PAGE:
Healthy soils can be a crops’s best friend when the weather turns extreme.
If it’s too dry, a healthy soil with high water-holding capacity can capture, store, and deliver critical moisture to growing plants; if it’s too wet that same soil will play a key role in transporting excess water down through the soil profile to protect both the plant and valuable soil.
On this episode of RealAgriculture Soil School, host Bernard Tobin is joined by University of Minnesota assistant professor and soil health extension specialist Anna Cates to discuss and define ‘healthy soil’, what agronomic practices contribute to it, and how it holds and moves water in dry and wet environments.
Cates says a healthy soil system is one that keeps the soil covered, minimizes disturbance, includes crop diversity, keeps living roots in the ground and integrates livestock. “So the way we do that when we’re mostly growing corn and soybean as cash grain crops is we add cover crops, we add a third crop in rotation and we reduce tillage — from full width disc ripper chisel plow-type systems to strip-till or no-till situations.”
Cates says this management approach essentially allows farmers to tap into the power of soil biology. “Instead of doing tillage to create pores and fluff up the soil for planting, you use roots to create pores, and you let the biology in the system mineralize nutrient and live in those pores and structure that you provide.” (Story continues after the video.)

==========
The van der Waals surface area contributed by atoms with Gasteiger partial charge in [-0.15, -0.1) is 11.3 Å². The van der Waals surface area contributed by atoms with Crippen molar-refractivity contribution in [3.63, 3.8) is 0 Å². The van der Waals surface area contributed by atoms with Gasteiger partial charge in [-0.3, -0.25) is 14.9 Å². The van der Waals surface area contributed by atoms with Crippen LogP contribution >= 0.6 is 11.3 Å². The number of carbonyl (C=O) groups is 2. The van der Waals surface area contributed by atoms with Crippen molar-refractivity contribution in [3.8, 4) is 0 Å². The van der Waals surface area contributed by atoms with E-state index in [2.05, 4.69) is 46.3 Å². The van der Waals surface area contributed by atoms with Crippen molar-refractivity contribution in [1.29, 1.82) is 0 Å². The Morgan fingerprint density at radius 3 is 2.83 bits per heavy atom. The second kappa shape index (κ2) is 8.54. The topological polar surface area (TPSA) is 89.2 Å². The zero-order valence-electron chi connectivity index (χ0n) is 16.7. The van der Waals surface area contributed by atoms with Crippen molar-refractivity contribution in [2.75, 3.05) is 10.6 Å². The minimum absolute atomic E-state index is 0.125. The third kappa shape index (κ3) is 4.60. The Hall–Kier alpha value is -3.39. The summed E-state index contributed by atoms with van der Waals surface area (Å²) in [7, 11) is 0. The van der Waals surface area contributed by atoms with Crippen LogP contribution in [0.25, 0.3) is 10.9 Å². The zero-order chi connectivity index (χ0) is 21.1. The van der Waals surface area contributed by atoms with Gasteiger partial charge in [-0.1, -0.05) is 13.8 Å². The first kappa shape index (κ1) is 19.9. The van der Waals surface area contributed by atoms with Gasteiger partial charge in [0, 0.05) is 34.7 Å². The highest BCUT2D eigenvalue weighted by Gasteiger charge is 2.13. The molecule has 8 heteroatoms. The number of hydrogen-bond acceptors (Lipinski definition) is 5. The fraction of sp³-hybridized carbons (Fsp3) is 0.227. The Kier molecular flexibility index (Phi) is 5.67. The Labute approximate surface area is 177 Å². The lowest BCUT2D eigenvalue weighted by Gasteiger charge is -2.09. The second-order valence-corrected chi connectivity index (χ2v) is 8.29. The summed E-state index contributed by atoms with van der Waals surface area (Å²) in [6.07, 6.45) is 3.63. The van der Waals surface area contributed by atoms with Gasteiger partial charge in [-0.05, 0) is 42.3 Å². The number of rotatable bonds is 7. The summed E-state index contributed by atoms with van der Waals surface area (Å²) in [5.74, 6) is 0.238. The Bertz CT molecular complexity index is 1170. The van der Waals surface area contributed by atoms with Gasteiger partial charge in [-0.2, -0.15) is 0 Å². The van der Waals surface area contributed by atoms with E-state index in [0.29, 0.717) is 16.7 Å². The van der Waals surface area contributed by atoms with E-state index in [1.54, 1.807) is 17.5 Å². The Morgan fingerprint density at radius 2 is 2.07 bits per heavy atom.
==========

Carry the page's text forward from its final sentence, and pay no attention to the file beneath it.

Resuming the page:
For the past three years, Cates has studied how soil can hold more water in drought conditions. The key, she says, is soil pores — both big and small.
“That’s why clay soils are really good at holding water because they have a lot of small pores,” notes Cates. “But the other function we want in soil is for water to enter. We need big pores for water to enter and to get down deeper in the profile. We don’t want to hold all of our water in just the top six inches or 10 centimetres, we want to get deeper. And when you have good soil structure and soil aggregation, then you have both big and small pores.”
In the video, Cates discusses how cover crops and plant roots play a role in water management and movement. She also has some tips for farmers on how to assess their soil health. You can learn a lot in the middle of a rainstorm.
“If you’re driving home in the rain, and you’ve got your boots in the truck, go see what’s happening,” says Cates. “Go see whether the water is going in or whether it’s not and that’ll tell you whether your soil is healthy enough to respond to the rain you’re getting.”
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